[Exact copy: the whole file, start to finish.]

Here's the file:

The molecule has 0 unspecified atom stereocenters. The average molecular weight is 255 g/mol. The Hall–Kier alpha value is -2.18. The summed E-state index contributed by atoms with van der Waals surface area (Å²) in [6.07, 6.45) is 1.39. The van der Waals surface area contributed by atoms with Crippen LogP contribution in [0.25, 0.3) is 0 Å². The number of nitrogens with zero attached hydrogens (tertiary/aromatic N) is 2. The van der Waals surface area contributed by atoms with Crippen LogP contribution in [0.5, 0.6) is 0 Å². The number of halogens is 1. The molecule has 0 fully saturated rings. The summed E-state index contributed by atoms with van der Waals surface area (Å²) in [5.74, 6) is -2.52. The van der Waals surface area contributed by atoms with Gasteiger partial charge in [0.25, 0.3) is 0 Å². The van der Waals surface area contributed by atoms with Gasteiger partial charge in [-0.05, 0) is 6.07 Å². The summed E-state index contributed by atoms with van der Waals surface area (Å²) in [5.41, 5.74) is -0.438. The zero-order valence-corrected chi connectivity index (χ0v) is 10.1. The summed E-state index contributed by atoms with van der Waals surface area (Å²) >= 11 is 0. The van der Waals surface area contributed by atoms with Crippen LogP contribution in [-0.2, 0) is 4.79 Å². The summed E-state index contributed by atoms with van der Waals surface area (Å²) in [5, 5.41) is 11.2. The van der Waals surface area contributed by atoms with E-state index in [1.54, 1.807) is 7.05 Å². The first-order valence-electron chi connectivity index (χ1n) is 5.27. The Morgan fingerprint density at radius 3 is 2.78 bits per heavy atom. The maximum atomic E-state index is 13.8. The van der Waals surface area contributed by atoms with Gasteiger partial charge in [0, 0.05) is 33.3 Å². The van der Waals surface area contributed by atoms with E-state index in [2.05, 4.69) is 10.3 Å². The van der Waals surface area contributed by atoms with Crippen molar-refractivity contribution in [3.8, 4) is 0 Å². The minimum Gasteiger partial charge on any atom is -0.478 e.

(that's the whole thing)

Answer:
The molecule has 0 unspecified atom stereocenters. The average molecular weight is 255 g/mol. The Hall–Kier alpha value is -2.18. The summed E-state index contributed by atoms with van der Waals surface area (Å²) in [6.07, 6.45) is 1.39. The van der Waals surface area contributed by atoms with Crippen LogP contribution in [0.25, 0.3) is 0 Å². The number of nitrogens with zero attached hydrogens (tertiary/aromatic N) is 2. The van der Waals surface area contributed by atoms with Crippen LogP contribution in [0.5, 0.6) is 0 Å². The number of halogens is 1. The molecule has 0 fully saturated rings. The summed E-state index contributed by atoms with van der Waals surface area (Å²) in [5.74, 6) is -2.52. The van der Waals surface area contributed by atoms with Gasteiger partial charge in [0.25, 0.3) is 0 Å². The van der Waals surface area contributed by atoms with Gasteiger partial charge in [-0.05, 0) is 6.07 Å². The summed E-state index contributed by atoms with van der Waals surface area (Å²) in [5.41, 5.74) is -0.438. The zero-order valence-corrected chi connectivity index (χ0v) is 10.1. The summed E-state index contributed by atoms with van der Waals surface area (Å²) >= 11 is 0. The van der Waals surface area contributed by atoms with Crippen LogP contribution in [-0.2, 0) is 4.79 Å². The summed E-state index contributed by atoms with van der Waals surface area (Å²) in [5, 5.41) is 11.2. The van der Waals surface area contributed by atoms with E-state index in [1.54, 1.807) is 7.05 Å². The first-order valence-electron chi connectivity index (χ1n) is 5.27. The Morgan fingerprint density at radius 3 is 2.78 bits per heavy atom. The maximum atomic E-state index is 13.8. The van der Waals surface area contributed by atoms with Gasteiger partial charge in [0, 0.05) is 33.3 Å². The van der Waals surface area contributed by atoms with E-state index in [2.05, 4.69) is 10.3 Å². The van der Waals surface area contributed by atoms with Crippen molar-refractivity contribution in [3.8, 4) is 0 Å². The minimum Gasteiger partial charge on any atom is -0.478 e.